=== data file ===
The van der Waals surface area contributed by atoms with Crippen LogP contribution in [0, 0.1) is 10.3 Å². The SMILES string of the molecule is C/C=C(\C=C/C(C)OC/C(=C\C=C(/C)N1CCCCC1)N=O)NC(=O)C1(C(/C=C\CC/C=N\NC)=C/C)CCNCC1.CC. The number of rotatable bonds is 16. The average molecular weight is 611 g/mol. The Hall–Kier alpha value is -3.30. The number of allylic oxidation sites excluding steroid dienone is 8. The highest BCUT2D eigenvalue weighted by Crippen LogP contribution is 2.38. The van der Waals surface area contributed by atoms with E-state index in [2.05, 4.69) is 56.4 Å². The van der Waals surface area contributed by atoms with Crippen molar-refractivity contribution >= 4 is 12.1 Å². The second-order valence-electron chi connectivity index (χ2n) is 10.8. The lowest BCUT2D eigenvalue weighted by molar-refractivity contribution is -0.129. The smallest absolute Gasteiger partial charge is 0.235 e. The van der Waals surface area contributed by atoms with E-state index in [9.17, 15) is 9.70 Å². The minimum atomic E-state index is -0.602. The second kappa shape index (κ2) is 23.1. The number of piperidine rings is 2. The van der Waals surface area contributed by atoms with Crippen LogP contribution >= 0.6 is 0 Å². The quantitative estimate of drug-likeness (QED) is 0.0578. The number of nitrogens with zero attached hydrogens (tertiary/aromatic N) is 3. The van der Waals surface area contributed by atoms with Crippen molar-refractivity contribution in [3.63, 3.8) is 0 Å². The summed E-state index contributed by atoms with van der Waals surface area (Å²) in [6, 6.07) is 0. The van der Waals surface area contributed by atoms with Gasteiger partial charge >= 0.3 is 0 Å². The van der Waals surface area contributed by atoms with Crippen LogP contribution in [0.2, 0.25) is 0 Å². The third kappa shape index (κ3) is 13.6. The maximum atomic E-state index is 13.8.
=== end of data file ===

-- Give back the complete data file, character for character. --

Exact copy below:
The van der Waals surface area contributed by atoms with Crippen LogP contribution in [0, 0.1) is 10.3 Å². The SMILES string of the molecule is C/C=C(\C=C/C(C)OC/C(=C\C=C(/C)N1CCCCC1)N=O)NC(=O)C1(C(/C=C\CC/C=N\NC)=C/C)CCNCC1.CC. The number of rotatable bonds is 16. The average molecular weight is 611 g/mol. The Hall–Kier alpha value is -3.30. The number of allylic oxidation sites excluding steroid dienone is 8. The highest BCUT2D eigenvalue weighted by Crippen LogP contribution is 2.38. The van der Waals surface area contributed by atoms with E-state index in [2.05, 4.69) is 56.4 Å². The van der Waals surface area contributed by atoms with Crippen molar-refractivity contribution >= 4 is 12.1 Å². The second-order valence-electron chi connectivity index (χ2n) is 10.8. The lowest BCUT2D eigenvalue weighted by molar-refractivity contribution is -0.129. The smallest absolute Gasteiger partial charge is 0.235 e. The van der Waals surface area contributed by atoms with E-state index in [9.17, 15) is 9.70 Å². The minimum atomic E-state index is -0.602. The second kappa shape index (κ2) is 23.1. The number of piperidine rings is 2. The van der Waals surface area contributed by atoms with Crippen LogP contribution >= 0.6 is 0 Å². The quantitative estimate of drug-likeness (QED) is 0.0578. The number of nitrogens with zero attached hydrogens (tertiary/aromatic N) is 3. The van der Waals surface area contributed by atoms with Crippen molar-refractivity contribution in [3.63, 3.8) is 0 Å². The summed E-state index contributed by atoms with van der Waals surface area (Å²) in [6, 6.07) is 0. The van der Waals surface area contributed by atoms with Gasteiger partial charge >= 0.3 is 0 Å². The van der Waals surface area contributed by atoms with Crippen LogP contribution in [0.2, 0.25) is 0 Å². The third kappa shape index (κ3) is 13.6. The maximum atomic E-state index is 13.8.